BRIDGING THE GAP
RESEARCH and PRACTICALITY
On December 5, 2006, the New York City Board of Health unanimously voted on Article 81 of the New York City Health Code to ensure the phasing-out of artificial trans fat from all its food service establishments. This amendment applies to all foods being served by restaurants, except for food sold in the manufacturer’s original sealed package. According to the approved amendment, by July 1, 2007 the first phase would eliminate oils, shortenings, and margarines containing artificial trans fat that are used for frying or in spreads. The second phase, put into effect a year later, would eliminate oils or shortenings used for deep-frying of yeast dough or cake batter, and all other foods containing trans fat.
You may have noticed a recent rise in the effort to ban artificial trans fat from many food service establishments and businesses. Those bans are fueled by scientific evidence that demonstrates a direct link between trans fat intake and the risk of coronary heart disease. According to the U.S. Food and Drug Administration (FDA), trans fat is known to raise LDL (or “bad”) cholesterol levels, thereby increasing the risk of heart disease. Unlike some dietary fat, artificial trans fat has not been linked to any health benefits. In fact, the FDA states that there is no % Daily Value for trans fat and proposed that “the intake of trans fats should be as low as possible.” In New York, where eating out is a way of life, the fight against trans fat and commitment to public health has been raised to a whole new level.
One of the main sources of artificial trans fat is baked and fried foods, which are prepared using industrially-produced partially hydrogenated vegetable oil (PHVO). Artificial trans fats are produced when hydrogen is added to vegetable oil in a process called hydrogenation. This process allows for oils to become more solid, have a longer fry-life, and longer shelf-life for their baked products. Unfortunately, the cost of these industrial gains is the introduction of lethal trans fat. Common sources of artificial trans fat include: any foods fried in PHVO; prepared foods such as fried chicken, doughnuts, and French fries; and baked goods such as pizza dough, cookies, and pies. As a result of the impending ban, food service establishments all over New York are switching away from PHVO’s to healthier and equally cost-effective alternative vegetable oils such as olive, canola, soybean and corn oil.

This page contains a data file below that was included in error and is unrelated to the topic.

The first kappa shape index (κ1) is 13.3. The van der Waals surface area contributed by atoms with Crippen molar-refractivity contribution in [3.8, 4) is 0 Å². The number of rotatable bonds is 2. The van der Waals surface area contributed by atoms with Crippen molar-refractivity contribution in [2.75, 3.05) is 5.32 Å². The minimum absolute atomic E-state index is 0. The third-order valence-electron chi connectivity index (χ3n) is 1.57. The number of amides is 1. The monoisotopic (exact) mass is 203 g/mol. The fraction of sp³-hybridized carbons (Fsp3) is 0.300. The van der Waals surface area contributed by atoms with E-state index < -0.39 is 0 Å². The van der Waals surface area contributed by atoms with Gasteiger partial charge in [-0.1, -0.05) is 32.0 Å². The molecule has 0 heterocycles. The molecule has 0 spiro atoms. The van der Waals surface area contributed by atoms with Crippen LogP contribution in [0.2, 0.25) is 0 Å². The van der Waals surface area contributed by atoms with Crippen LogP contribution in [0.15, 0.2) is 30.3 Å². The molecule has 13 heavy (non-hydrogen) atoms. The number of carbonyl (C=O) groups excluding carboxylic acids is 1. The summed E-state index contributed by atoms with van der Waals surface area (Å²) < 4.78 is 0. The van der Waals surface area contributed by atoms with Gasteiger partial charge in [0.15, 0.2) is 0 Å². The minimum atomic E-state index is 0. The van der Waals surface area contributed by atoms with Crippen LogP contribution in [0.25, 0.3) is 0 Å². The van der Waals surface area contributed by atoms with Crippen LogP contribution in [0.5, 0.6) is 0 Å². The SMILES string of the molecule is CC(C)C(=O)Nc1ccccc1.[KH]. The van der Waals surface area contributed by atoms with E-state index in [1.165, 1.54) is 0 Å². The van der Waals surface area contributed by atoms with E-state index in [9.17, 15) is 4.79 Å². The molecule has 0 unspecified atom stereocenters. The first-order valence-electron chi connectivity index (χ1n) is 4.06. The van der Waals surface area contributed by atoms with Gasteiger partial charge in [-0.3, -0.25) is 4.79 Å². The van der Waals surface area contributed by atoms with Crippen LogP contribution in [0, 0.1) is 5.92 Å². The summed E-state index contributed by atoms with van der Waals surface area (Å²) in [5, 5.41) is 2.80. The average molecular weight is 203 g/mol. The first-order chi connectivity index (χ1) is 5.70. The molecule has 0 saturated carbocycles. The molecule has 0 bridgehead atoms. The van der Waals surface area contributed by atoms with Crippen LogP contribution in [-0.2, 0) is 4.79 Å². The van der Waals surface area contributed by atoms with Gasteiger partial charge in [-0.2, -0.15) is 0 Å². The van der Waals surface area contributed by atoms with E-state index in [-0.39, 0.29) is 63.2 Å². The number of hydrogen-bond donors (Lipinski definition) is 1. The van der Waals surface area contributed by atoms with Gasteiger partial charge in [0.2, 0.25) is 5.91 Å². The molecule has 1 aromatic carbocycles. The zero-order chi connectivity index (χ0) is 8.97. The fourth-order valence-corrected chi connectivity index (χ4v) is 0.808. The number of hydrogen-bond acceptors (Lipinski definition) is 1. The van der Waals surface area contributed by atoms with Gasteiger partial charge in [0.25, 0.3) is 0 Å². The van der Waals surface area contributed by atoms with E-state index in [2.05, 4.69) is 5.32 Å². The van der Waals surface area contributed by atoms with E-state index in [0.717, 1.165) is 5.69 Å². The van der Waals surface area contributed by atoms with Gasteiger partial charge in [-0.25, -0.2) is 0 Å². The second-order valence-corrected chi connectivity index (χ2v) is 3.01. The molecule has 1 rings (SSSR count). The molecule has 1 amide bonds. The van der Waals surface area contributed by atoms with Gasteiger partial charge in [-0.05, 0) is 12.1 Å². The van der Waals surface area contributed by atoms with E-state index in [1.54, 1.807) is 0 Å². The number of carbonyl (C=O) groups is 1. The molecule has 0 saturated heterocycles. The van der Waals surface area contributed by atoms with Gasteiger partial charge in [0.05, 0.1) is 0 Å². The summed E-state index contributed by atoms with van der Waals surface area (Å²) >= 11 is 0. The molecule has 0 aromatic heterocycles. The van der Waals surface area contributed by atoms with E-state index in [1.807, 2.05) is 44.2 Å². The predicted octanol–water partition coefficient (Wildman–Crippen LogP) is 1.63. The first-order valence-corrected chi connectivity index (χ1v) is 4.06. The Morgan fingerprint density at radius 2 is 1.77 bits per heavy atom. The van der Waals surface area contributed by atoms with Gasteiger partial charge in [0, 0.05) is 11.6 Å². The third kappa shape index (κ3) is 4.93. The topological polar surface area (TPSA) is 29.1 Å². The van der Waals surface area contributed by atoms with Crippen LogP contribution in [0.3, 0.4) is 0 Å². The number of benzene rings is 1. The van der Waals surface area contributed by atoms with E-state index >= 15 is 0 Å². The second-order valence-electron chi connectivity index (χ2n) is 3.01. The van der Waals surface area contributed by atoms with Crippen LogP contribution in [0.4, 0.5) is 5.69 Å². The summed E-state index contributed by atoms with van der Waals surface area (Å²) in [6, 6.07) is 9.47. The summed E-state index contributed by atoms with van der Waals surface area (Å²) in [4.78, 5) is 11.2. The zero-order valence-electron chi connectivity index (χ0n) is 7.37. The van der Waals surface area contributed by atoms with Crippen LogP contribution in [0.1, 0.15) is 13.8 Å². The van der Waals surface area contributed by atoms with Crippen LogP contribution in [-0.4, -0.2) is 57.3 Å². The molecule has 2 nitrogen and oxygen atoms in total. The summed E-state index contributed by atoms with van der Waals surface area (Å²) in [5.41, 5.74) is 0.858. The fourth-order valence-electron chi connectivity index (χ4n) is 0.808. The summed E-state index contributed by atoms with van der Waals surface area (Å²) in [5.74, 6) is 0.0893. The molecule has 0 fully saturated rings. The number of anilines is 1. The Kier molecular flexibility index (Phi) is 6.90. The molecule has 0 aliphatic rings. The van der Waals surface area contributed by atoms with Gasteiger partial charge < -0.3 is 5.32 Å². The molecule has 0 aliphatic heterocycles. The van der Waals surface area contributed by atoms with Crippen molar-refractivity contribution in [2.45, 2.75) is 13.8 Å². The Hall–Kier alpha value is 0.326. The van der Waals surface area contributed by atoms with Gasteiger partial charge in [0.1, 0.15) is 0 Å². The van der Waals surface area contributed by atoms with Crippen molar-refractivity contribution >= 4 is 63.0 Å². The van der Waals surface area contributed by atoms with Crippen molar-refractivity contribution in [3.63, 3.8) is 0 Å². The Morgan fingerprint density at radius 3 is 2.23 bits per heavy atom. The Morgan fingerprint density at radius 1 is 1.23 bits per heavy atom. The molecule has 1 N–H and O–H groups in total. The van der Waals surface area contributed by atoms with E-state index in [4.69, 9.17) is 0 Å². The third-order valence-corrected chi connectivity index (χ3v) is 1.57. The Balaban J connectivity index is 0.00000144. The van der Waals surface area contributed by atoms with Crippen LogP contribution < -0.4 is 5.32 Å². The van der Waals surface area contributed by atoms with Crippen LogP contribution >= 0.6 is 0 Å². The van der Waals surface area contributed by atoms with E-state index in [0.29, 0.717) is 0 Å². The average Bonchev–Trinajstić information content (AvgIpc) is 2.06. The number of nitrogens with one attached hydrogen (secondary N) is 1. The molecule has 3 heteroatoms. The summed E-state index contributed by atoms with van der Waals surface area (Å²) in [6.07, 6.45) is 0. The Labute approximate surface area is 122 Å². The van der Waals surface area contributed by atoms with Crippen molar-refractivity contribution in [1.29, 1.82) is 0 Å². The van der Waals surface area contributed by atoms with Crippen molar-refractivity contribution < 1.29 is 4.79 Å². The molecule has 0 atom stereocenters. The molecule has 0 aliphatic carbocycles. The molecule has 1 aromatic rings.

To assist with healthy eating choices, food manufacturers are now required to list “Trans Fat” on Nutrition Facts and some Supplemental Facts panels. However, Nutrition Facts only list information for one serving of the product. Consumers should be well aware that if a product contains less than 0.5 grams of trans fat per ONE serving, manufacturers are able to claim their products as trans fat free and either omit the trans fat amount or list it as “0 grams”. Most products typically have multiple servings per package. To make a smarter choice about trans fat intake, it is recommended that one take into account the “Servings Per Container” information listed at the top of the Nutrition Facts panel. Take for example a box of cookies. If it were to have 0.2 grams of trans fat per serving, the manufacturer could advertise the cookies as trans fat-free since its trans fat content fell below the 0.5 gram listing guideline. However, if the box of cookies listed 5 servings per container, a simple calculation would show that the product actually had a total trans fat content of 1.0 grams.
Trans Fat per serving: 0.2 grams
Servings per container: 5 servings
Total trans fat per container: 0.2g x 5 servings = 1.0 total grams trans fat
This information is worth taking into consideration when making trans fat “free” choices. If ever in doubt of a products complete nutritional make-up, contact the manufacturer for more information.
Along with trans fat, consumers should limit their intake of saturated fat and cholesterol in the foods they eat. The listing of saturated fat per serving is located above the trans fat amount on the Nutrition Facts label. Based on a 2,000-calorie diet, the Daily Value of saturated fat is listed at 20 grams (which is 9 percent of caloric intake). As a health suggestion, one should not exceed this amount for the combined intake of saturated fat and trans fat.
Most Americans should follow in the heart-healthy footsteps of New York. Alternatives and resources do exist, so take time out and make the right food choices. Your stomach and heart will thank you.
Written by Orestes Mikhail Quisumbing, B.A. with Eric Sternlicht, Ph.D. Occidental College, Los Angeles, CA